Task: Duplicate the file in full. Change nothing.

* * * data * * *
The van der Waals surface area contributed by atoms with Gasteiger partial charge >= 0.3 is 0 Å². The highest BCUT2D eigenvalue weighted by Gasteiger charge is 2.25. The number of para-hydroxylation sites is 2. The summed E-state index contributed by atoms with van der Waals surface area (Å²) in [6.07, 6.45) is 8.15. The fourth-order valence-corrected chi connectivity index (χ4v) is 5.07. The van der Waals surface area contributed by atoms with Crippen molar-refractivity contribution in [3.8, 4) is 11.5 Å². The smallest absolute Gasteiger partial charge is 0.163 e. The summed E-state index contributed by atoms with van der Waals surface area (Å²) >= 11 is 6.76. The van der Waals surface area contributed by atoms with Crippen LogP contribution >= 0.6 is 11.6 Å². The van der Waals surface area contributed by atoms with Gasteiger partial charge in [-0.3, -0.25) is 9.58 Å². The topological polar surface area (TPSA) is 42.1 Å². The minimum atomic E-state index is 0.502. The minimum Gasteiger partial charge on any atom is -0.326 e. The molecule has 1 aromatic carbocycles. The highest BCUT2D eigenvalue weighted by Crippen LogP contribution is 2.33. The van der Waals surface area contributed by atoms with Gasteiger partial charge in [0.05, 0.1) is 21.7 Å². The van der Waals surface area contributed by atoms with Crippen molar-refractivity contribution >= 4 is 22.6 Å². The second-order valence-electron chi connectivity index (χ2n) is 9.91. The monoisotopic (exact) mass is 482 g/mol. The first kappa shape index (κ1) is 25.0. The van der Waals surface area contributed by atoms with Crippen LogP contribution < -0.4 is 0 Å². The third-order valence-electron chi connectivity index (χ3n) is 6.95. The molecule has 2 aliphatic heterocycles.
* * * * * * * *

The van der Waals surface area contributed by atoms with Gasteiger partial charge >= 0.3 is 0 Å². The highest BCUT2D eigenvalue weighted by Gasteiger charge is 2.25. The number of para-hydroxylation sites is 2. The summed E-state index contributed by atoms with van der Waals surface area (Å²) in [6.07, 6.45) is 8.15. The fourth-order valence-corrected chi connectivity index (χ4v) is 5.07. The van der Waals surface area contributed by atoms with Crippen molar-refractivity contribution in [3.8, 4) is 11.5 Å². The smallest absolute Gasteiger partial charge is 0.163 e. The summed E-state index contributed by atoms with van der Waals surface area (Å²) >= 11 is 6.76. The van der Waals surface area contributed by atoms with Crippen LogP contribution >= 0.6 is 11.6 Å². The van der Waals surface area contributed by atoms with Gasteiger partial charge in [-0.3, -0.25) is 9.58 Å². The topological polar surface area (TPSA) is 42.1 Å². The minimum atomic E-state index is 0.502. The minimum Gasteiger partial charge on any atom is -0.326 e. The molecule has 1 aromatic carbocycles. The highest BCUT2D eigenvalue weighted by Crippen LogP contribution is 2.33. The van der Waals surface area contributed by atoms with Gasteiger partial charge in [0.05, 0.1) is 21.7 Å². The van der Waals surface area contributed by atoms with Crippen molar-refractivity contribution >= 4 is 22.6 Å². The second-order valence-electron chi connectivity index (χ2n) is 9.91. The monoisotopic (exact) mass is 482 g/mol. The first kappa shape index (κ1) is 25.0. The van der Waals surface area contributed by atoms with Crippen LogP contribution < -0.4 is 0 Å². The third-order valence-electron chi connectivity index (χ3n) is 6.95. The molecule has 2 aliphatic heterocycles.